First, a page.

lightbulb in the centre of 6 circles with lines pointing towards it illustrating why data collaboration has become a travel marketing imperative

One key obstacle that travel and hospitality marketers face is identifying why people travel. Some travel only once a year for vacation, while others travel three times monthly for work. The people traveling for business will eventually — hopefully — also travel for vacation.

NB: This is an excerpt from an article on Digiday

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Knowing the context of why someone is booking a trip is essential to guide that consumer through their purchase path successfully. This is ultimately about returning to one-to-one marketing. The travel industry has moved away from that model because of the complexity of the technology, but the approaches are still familiar.

In a one-to-one marketing model, marketers target someone with a known reason for traveling. It could be for business, leisure or pleasure. Are they traveling out of obligation, going to a destination wedding or going somewhere to spend a lot of money? Perhaps this person makes frequent trips to the same location multiple times throughout the year to see family or friends.

This information, however, is often distributed across multiple partner data sets. The key to marketing success is to unify it so that every brand can access the same basic customer outlines and use that information to customize the experiences on their booking sites.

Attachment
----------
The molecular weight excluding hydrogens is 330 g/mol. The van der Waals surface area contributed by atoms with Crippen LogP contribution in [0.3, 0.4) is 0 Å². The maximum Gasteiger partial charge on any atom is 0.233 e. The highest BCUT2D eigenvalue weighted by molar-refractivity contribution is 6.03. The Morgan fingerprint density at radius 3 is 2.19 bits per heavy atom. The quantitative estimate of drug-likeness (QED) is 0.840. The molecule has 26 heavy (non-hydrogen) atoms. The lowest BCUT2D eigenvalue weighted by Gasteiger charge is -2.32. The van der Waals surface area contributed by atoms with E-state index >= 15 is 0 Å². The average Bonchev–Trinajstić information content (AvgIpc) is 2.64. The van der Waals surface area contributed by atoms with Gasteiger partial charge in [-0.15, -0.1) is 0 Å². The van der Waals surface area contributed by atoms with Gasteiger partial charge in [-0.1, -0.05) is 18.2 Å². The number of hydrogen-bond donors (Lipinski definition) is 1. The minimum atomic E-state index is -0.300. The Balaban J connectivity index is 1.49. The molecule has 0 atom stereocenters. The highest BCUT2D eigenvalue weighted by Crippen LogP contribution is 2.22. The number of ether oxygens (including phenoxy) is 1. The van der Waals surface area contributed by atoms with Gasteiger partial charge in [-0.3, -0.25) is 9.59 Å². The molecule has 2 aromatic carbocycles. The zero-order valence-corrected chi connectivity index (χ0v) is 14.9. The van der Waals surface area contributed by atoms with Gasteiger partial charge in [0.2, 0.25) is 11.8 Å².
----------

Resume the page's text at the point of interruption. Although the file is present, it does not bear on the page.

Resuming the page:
For example, many brands gather customer information through direct engagement via websites and social channels. These protected first-party relationships are critical — it’s consumers putting trust in the brand. As such, travel brands have access to nearly unparalleled first-party data from their customers. However, openly sharing that information with partners without any protection is impossible and violates most privacy laws and guidelines. And so, unification for these marketing teams relies on only making the necessary insights available rather than all the data in play.

It is clear that the travel industry — if it unites around a shared identifier that allows the different segments to identify the same consumer across their sites and deliver a customized experience based on the context of the travel — stands to reap significant rewards from its first-party data resources. It just needs to establish a means of fitting all the data together.

How data unification and shared IDs unlock opportunities for travel marketers

If brands segment based on either the person or the moment (instead of the two together), the experience they deliver can end up being faulty and off-putting, damaging the brand in that traveler’s eyes. While segmenting for both the person and the moment might seem like a virtually unattainable holy grail for travel marketers, the truth is that this knowledge exists and is currently accessible.

Read the full article at Digiday